In its traditional message to Muslims at the end of Ramadan, the Islamic holy month of fasting, the Pontifical Council for Interreligious Dialogue called attention to poverty as “a subject at the heart of the precepts that, under different beliefs, we all hold dear”.
As “brothers and sisters in humanity”, the letter said, people of both faiths can help the poor “establish their place in the fabric of society”.
The letter, published on September 11, was signed by president of the pontifical council Cardinal Jean-Louis Tauran and council secretary Archbishop Pier Luigi Celata.
It emphasised that in addition to the suffering endured by the poor the consequences of poverty on society as a whole are dire and require the attention of all people of faith.
“We all know that poverty has the power to humiliate and to engender intolerable sufferings,” the letter said.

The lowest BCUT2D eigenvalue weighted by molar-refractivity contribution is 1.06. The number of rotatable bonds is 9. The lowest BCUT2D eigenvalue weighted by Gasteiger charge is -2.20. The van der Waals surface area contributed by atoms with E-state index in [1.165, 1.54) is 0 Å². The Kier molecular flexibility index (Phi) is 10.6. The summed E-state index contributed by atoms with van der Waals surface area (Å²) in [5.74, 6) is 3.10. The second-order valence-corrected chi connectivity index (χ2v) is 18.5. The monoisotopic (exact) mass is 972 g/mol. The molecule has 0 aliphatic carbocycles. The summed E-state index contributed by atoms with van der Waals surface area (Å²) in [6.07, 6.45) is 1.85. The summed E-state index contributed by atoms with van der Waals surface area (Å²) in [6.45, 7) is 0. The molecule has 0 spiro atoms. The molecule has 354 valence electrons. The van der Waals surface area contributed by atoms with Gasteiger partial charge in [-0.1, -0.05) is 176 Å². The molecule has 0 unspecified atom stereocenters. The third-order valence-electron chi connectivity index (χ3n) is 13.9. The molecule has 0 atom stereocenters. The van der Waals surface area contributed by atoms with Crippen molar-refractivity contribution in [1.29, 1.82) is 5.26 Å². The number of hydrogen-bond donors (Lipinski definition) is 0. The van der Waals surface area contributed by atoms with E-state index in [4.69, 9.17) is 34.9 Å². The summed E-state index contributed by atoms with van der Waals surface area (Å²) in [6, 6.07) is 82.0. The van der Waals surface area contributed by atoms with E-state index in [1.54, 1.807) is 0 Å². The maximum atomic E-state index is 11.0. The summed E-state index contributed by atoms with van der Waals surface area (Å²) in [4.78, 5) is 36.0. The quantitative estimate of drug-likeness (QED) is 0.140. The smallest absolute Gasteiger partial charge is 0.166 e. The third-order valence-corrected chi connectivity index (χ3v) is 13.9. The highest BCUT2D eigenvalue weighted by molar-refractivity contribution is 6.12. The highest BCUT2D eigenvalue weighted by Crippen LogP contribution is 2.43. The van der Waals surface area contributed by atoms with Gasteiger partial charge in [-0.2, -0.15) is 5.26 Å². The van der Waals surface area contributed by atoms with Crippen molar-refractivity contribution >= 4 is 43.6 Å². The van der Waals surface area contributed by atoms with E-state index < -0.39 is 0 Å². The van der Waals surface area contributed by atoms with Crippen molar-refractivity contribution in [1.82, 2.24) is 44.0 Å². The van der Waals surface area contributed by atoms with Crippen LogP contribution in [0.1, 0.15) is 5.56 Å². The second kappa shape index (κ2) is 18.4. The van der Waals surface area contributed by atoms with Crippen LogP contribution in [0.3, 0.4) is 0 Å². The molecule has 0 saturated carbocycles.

“It can provoke hostile actions using any available means, even seeking to justify them on religious grounds.”
This is why “confronting the phenomenon of extremism and violence necessarily implies tackling poverty through the promotion of integral human development”, the letter said, citing a concept promoted by Pope Paul VI in his 1967 encyclical “Populorum Progressio”.
The origin of poverty lies in “the lack of respect for the innate dignity of solidarity and calls us to a global solidarity”, the letter said.
As believers, it continued, Muslims and Christians can work together “for a just and durable solution to the scourge of poverty”, while also “reflecting on the grave problems of our times”.
The letter acknowledged that steps had been made in improving Christian-Muslim relations and that in many parts of the world “we have passed from tolerance to a meeting together, beginning with common lived experience and real shared concerns”.
This year’s Ramadan period began on August 21 and finished on September 19.